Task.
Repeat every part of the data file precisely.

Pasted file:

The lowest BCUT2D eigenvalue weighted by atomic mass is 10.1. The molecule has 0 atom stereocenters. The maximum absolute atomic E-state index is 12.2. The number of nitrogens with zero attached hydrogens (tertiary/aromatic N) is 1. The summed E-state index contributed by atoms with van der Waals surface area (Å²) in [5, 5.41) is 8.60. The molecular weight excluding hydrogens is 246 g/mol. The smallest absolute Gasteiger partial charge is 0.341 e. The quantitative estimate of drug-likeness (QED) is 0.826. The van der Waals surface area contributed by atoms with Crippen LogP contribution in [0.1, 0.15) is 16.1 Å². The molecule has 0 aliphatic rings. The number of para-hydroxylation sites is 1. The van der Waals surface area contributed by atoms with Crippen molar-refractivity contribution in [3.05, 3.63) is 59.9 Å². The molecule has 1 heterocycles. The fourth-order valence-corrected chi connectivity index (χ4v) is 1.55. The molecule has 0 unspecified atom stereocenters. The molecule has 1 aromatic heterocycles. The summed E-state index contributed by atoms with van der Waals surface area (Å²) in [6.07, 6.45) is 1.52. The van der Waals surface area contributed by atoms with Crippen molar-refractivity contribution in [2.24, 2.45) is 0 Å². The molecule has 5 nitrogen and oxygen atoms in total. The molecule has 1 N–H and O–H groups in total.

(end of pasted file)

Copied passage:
The lowest BCUT2D eigenvalue weighted by atomic mass is 10.1. The molecule has 0 atom stereocenters. The maximum absolute atomic E-state index is 12.2. The number of nitrogens with zero attached hydrogens (tertiary/aromatic N) is 1. The summed E-state index contributed by atoms with van der Waals surface area (Å²) in [5, 5.41) is 8.60. The molecular weight excluding hydrogens is 246 g/mol. The smallest absolute Gasteiger partial charge is 0.341 e. The quantitative estimate of drug-likeness (QED) is 0.826. The van der Waals surface area contributed by atoms with Crippen LogP contribution in [0.1, 0.15) is 16.1 Å². The molecule has 0 aliphatic rings. The number of para-hydroxylation sites is 1. The van der Waals surface area contributed by atoms with Crippen molar-refractivity contribution in [3.05, 3.63) is 59.9 Å². The molecule has 1 heterocycles. The fourth-order valence-corrected chi connectivity index (χ4v) is 1.55. The molecule has 0 unspecified atom stereocenters. The molecule has 1 aromatic heterocycles. The summed E-state index contributed by atoms with van der Waals surface area (Å²) in [6.07, 6.45) is 1.52. The van der Waals surface area contributed by atoms with Crippen molar-refractivity contribution in [2.24, 2.45) is 0 Å². The molecule has 5 nitrogen and oxygen atoms in total. The molecule has 1 N–H and O–H groups in total.